Sunday, March 13, 2011

Emily Rothschild

Concealment clothing, long-favored by expert travelers, has more recently been adopted over the years by practical technophiles. Dedicated cell phone pockets have given birth to dresses with iPad compartments, jackets with built-in computer sleeves, and slap bracelets for iPods that mirror watchbands.

Along this trend, comes Emily Rothschild who understands that design solutions can be visually beautiful while still sufficiently serving the intended purpose. Medical IDs are transformed from dog tags into modernist nameplate jewelry, while pills leave their pharmacy plastic bottles to live within visible bubbles at the bottom of drinking glasses.

Our favorite is the USB drive necklace which houses a flash drive within a replica of a turn-of-a-century mourning locket. Lovely, functional and smart, it blends the best of yesterday and today.

Visit Emily Rothschild’s Web site to view pieces and browse a store list.

Sunday, February 27, 2011

Peaking Trend: Minimalism

Some say the current minimalism trend translates to wearing no jewelry at all, favoring instead a straightforward apparel piece and a pair of everyday black shoes. And what a missed opportunity really, because the right adornment can eliminate the boring whiff of a stark ensemble, and still remain true to the overall strategy.

Eve Singer’s cuff bracelet dispels the idea that minimalist jewelry is communicated with a simple pair of cone ear studs. The lines are precise and complex, but not overpowering. Adorn your wrist, leaving the ears and neck bare, and you are good to go.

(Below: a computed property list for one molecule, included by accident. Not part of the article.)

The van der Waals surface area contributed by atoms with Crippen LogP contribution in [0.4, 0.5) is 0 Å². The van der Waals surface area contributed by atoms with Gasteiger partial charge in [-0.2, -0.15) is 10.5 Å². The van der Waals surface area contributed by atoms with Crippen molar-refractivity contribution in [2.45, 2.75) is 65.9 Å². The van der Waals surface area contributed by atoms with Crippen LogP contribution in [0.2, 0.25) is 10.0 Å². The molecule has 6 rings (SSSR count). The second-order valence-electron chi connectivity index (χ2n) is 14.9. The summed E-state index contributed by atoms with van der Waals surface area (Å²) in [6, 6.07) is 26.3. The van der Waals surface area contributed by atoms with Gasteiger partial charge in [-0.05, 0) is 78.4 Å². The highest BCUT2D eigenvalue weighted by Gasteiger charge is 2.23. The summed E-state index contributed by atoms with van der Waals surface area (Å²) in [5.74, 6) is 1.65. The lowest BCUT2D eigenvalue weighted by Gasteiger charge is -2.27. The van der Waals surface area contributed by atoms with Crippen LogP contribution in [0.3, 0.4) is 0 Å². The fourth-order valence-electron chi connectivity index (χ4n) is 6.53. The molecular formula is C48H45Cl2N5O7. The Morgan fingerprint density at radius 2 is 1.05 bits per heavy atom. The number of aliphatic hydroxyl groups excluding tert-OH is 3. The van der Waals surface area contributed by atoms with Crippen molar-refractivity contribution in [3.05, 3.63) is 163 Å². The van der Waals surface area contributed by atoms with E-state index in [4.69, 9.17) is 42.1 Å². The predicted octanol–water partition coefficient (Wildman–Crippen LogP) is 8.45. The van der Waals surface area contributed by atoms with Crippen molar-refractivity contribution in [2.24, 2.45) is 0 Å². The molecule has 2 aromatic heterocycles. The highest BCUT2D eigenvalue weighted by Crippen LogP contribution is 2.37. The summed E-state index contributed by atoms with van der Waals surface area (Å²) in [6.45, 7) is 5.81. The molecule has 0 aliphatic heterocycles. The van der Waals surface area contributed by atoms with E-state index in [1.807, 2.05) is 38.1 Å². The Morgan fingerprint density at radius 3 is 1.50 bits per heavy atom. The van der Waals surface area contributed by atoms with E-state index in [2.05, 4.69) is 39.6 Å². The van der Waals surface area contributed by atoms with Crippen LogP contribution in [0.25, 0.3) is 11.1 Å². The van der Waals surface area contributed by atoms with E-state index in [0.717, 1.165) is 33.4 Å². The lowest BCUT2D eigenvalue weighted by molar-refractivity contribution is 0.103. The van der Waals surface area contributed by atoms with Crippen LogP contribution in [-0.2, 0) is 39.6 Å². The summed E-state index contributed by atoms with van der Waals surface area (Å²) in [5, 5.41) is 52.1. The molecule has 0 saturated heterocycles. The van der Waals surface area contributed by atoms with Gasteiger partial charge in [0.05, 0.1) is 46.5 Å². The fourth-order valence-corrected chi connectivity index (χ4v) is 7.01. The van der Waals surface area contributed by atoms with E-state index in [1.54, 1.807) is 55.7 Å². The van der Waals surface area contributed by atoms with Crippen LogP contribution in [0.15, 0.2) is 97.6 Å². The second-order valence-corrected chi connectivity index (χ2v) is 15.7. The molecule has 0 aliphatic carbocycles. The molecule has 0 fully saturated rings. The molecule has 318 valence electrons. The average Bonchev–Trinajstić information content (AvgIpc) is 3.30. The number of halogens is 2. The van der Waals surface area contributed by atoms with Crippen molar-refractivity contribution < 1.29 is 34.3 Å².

Available online at Castor & Pollux

Monday, May 18, 2009

Astali by Shannon De Jong

Rebels may come in all shapes and sizes, but generally there are a few commonalities...a passion for hard liquor consumption, an appreciation for music that’s both loud and aggressive, and a live-by-your-own rules mentality forged straight from the Old West. Designer Shannon De Jong straddles all of these areas with her Astali line, presenting the maverick personality in distinct collections.

Inspired by Jack Daniels, the Jack Astali grouping flaunts snake vertebrae sourced from rural Africa and memorably mingles it with brass and snake-glass beads. The rocker-influenced set (Rock Astali) pairs weapon charms with repurposed guitar strings in brass, copper and silver, and the Tex Astali pieces incorporates apropos elements such as Fool's Gold nuggets, wheat pennies, and bullet casings (even an antique faucet handle makes an appearance).

We love the stack of snake vertebrae bracelets interspersed with Afghani silver beads strung on brown leather (above right).

To view styles and purchase, visit the designer’s Web store.

Tuesday, May 5, 2009

Store Spotlight:

Despite best intentions, there truly is no substitute for a well-curated boutique. Because vision is a gift, and being able to translate that laser focus to a merchandise selection is never as easy as it looks.

Which is why hits the perfect sweet spot, serving up the collective viewpoint of Europe’s best boutiques. Farfetch isn’t the first online store to offer collections from multiple retailers, but where it succeeds is in its ability to play the role of an able matchmaker…everything just kind of fits together and makes sense.